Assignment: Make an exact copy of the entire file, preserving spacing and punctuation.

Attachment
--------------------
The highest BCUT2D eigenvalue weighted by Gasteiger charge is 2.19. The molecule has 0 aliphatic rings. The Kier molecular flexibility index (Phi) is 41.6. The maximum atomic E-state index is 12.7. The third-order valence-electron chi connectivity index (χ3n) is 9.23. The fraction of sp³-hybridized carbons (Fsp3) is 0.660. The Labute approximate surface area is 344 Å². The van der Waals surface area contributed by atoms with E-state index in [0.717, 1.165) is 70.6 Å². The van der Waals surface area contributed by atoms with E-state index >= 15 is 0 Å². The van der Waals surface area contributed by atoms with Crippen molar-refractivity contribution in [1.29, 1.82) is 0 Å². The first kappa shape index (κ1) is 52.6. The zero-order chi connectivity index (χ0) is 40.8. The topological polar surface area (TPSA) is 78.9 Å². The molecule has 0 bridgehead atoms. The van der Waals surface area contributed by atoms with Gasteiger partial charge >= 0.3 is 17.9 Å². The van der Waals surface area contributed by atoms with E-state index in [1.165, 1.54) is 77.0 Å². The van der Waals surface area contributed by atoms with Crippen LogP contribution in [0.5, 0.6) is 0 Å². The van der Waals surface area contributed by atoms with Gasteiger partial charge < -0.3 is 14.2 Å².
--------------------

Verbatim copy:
The highest BCUT2D eigenvalue weighted by Gasteiger charge is 2.19. The molecule has 0 aliphatic rings. The Kier molecular flexibility index (Phi) is 41.6. The maximum atomic E-state index is 12.7. The third-order valence-electron chi connectivity index (χ3n) is 9.23. The fraction of sp³-hybridized carbons (Fsp3) is 0.660. The Labute approximate surface area is 344 Å². The van der Waals surface area contributed by atoms with E-state index in [0.717, 1.165) is 70.6 Å². The van der Waals surface area contributed by atoms with E-state index >= 15 is 0 Å². The van der Waals surface area contributed by atoms with Crippen molar-refractivity contribution in [1.29, 1.82) is 0 Å². The first kappa shape index (κ1) is 52.6. The zero-order chi connectivity index (χ0) is 40.8. The topological polar surface area (TPSA) is 78.9 Å². The molecule has 0 bridgehead atoms. The van der Waals surface area contributed by atoms with Gasteiger partial charge >= 0.3 is 17.9 Å². The van der Waals surface area contributed by atoms with E-state index in [1.165, 1.54) is 77.0 Å². The van der Waals surface area contributed by atoms with Crippen LogP contribution in [0.5, 0.6) is 0 Å². The van der Waals surface area contributed by atoms with Gasteiger partial charge < -0.3 is 14.2 Å².